kehilalinks: POGREBISHCHE

Researching the Jewish shtetl of Pogrebishche, Ukraine

Cemeteries and Landsmanshaften of Pogrebishche


There are several cities where refugees from Pogrebishche settled and established a landsmanshaft to help take care of fellow immigrants and organize burial. These include:

* Brooklyn - The First Pogrebisht Benevolent Society, founded in 1911 by immigrants from Pogrebishche. "Maintained an emergency fund for needy members as well as old-age fund. Dissolve in 1970s." YIVO holds its archives, which contains the group's constitution and financial records from 1964-1972. To see various documents relating to the founding of this organization by Bernard B. Pitt, Louis Orol, Gerson Orol, Namon Gewertz, Jacob Polishook, Max Gelfman and Samuel Roth, Click here.

* Detroit - The Pogreishtcher Progressive Society and Pogrebishtcher Ladies' Society. According to an article in the Detroit Jewish News from May 15, 1959, the organization disbanded in that year, since "the group had served its purpose with the growth of a new generation," according to the group's 15-year president Naftali Zack. The article mentions that offices of the group at the time it dissolved were Naftali Zack (president), Hyman Unatin (vice-president), Abraham Turbow (treasurer), and Frist Hoffman (secretery).

* Chicago - The Pogrebishter Society had a section in Chicago's Waldheim Cemetery, section 277.

* Winnipeg

We would be happy to hear if you know of additional landsmanshaften.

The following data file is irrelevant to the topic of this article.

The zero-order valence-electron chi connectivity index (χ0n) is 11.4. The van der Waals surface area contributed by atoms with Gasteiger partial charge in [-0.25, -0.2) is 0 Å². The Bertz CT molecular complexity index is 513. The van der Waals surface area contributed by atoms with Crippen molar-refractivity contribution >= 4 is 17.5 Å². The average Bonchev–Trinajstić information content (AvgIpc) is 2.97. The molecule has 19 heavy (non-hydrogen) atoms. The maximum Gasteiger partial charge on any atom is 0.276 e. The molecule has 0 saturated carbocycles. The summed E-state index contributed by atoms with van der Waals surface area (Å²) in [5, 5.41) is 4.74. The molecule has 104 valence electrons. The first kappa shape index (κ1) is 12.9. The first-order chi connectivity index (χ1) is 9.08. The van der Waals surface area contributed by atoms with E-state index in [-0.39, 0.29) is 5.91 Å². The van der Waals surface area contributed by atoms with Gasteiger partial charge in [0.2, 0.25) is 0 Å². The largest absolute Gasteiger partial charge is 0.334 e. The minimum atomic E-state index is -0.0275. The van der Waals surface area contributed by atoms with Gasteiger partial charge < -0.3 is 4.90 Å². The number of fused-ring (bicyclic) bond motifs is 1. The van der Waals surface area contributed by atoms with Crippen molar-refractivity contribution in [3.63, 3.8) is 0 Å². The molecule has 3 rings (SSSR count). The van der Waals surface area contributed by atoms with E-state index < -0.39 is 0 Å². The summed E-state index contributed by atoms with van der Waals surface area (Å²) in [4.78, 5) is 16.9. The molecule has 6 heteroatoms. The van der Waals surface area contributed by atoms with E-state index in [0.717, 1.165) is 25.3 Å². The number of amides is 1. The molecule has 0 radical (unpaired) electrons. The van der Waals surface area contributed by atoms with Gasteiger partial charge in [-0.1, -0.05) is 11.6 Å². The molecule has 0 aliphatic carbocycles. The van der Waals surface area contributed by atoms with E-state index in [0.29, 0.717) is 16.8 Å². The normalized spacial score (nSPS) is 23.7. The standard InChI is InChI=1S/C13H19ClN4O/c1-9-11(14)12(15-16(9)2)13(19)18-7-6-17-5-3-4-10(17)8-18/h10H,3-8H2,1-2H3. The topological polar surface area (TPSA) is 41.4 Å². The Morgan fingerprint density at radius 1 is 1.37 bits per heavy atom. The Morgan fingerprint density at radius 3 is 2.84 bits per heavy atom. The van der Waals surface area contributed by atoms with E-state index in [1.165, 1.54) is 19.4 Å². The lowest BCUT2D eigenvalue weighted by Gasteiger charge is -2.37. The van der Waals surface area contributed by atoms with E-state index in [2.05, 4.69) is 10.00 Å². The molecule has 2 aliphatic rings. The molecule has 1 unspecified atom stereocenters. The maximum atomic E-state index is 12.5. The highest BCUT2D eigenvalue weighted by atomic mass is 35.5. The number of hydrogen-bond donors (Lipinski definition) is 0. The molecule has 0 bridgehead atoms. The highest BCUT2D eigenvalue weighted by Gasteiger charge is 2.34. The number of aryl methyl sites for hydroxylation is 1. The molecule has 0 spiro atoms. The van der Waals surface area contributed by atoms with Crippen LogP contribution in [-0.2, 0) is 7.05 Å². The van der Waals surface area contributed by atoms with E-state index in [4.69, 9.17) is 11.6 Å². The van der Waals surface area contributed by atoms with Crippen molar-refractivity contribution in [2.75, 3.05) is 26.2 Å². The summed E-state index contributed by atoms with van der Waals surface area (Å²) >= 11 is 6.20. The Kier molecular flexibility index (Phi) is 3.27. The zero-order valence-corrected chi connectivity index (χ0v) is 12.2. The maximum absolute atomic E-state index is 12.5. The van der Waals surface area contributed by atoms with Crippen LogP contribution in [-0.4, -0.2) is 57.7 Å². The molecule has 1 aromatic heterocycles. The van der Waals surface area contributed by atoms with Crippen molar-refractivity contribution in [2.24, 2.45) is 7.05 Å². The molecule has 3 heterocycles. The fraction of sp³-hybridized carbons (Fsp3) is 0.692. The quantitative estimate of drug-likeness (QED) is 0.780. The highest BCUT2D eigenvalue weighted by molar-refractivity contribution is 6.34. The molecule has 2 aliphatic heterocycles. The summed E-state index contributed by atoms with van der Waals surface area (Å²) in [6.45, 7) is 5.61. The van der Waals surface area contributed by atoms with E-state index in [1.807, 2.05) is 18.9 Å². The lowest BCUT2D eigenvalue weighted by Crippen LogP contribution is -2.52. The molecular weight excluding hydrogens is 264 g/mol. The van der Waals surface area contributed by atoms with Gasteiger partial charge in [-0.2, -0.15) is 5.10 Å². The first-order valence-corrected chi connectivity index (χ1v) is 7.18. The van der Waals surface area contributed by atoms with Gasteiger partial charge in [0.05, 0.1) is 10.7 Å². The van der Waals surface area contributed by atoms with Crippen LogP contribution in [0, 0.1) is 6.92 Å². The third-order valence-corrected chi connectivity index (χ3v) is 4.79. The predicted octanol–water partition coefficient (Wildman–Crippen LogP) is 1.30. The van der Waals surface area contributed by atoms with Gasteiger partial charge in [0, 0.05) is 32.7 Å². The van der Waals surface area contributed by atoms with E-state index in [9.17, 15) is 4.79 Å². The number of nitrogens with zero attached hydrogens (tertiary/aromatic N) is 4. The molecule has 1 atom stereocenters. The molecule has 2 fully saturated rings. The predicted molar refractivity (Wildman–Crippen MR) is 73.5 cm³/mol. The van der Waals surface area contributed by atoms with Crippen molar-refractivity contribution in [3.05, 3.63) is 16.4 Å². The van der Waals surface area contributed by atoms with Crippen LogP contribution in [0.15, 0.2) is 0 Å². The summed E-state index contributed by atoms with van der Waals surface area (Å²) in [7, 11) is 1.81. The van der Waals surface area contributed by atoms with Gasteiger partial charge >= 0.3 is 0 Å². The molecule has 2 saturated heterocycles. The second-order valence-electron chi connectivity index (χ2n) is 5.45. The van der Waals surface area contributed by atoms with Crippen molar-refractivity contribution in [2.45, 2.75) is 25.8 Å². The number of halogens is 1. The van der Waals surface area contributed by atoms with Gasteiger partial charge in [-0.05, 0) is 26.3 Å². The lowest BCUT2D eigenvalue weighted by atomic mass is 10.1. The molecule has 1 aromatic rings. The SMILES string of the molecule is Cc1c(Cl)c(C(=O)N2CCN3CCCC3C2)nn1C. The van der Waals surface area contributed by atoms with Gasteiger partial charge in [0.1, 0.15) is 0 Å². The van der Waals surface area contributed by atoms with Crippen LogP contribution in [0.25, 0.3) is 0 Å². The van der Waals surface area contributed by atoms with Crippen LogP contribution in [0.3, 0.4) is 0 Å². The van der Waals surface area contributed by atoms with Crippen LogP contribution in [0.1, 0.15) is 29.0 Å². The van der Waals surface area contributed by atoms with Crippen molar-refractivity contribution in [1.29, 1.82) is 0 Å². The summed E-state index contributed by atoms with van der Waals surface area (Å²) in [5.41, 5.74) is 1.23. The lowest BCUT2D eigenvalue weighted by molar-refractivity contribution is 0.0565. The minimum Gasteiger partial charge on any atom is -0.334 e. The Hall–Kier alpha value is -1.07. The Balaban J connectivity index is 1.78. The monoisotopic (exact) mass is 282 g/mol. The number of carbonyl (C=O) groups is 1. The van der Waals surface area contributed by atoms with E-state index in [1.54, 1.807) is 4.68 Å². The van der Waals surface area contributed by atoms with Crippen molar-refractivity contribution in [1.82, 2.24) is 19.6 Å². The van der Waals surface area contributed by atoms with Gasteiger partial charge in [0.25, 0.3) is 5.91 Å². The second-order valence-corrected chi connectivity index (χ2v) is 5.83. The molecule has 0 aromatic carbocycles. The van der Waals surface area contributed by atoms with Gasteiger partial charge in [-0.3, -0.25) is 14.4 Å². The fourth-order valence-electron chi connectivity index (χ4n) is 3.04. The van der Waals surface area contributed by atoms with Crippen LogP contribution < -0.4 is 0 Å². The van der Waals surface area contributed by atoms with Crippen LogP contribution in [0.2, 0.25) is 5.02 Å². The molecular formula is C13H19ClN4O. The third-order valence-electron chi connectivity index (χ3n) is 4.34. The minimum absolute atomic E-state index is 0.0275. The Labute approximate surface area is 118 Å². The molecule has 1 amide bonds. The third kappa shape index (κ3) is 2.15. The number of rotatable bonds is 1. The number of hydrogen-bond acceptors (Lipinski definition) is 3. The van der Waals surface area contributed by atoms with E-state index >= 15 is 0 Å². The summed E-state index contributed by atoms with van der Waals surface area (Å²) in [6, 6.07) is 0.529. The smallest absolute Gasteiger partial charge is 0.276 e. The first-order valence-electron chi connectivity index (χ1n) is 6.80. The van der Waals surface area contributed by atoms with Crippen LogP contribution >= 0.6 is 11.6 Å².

Unlike many pre-Holocaust cemeteries in Ukraine, the old Jewish cemetery in Pogrebishche still has many headstones in place. This is partially because it is in the middle of a forest, with trees growing wildly around the burial plots. In 2013, Barry and Josh Skarf photographed hundreds of the remaining tombstones. For access to the photos, email the Pogrebishche Jewish Cemetery Project.

The International Jewish Cemetery Project lists 6 Jewish cemeteries in Pogrebishche:

* 11 Kotsubinskogo Street. Mass grave from 19-23 October, 1941, with a marker from 1965.

* 109 Khmelnitskogo Street. 1942 Hasidic mass grave with marker from 1965. Reached by turning off the street at a garage and passing through a parking lot in the back. Entrance behind the building in the far right corner of the parking lot.

* Gagarina St. - bottom of ravine Northwest of town. Plaque marks the grave.

* E. Molodegnaya Street, at right of the road - a mass grave from 1941. Marker from 1965.

* Mass grave in eastern part of the main Jewish cemetery.

* Main Jewish cemetery is located at NE of town, between Chapaeva and Kalinina Street. The last known Conservative Jewish burial was in 1970. The cemetery was fixed up in 1968.

Hassidic Graves

Two hassidic leaders are buried in the main Jewish cemetery. Michael Greenbaum writes in Graves of Tzaddikim in Russia (Shamir Publishing House, 1989) about restoring the graves, along with others throughout Russia and the Ukraine. The author explains that he decided to investgate the graves of the followers of the Maggid of Mezhirich. The maggid's grandson, Shalom Shachna, is buried in Pogrebishche, so that led him there. He describes Pogrebishche as a small town off the beaten track. They hiked up a hill and found a grave covered with grass and bushes. There they met an old man who spoke a mixture of Russian, Ukrainian and Yiddish, who was not Jewish but who had been paid in 1923 to guard the cemetery. The cemetery had only a few tombstones remaining, including Rabbi Shalom Shachna and his son Avrom. Until 1941 there had been an eternal flame in the monument.

It wasn't easy for the author to restore the cemetery. They ran into a lot of government officials who resisted and claimed that the area was a garden and could not be preserved. However, they persisted and were eventually granted permission to fix up the cemetery and build a small monument.

Later, other organizations fixed up the physical building in which the graves were held, adding a roof and improving its condition.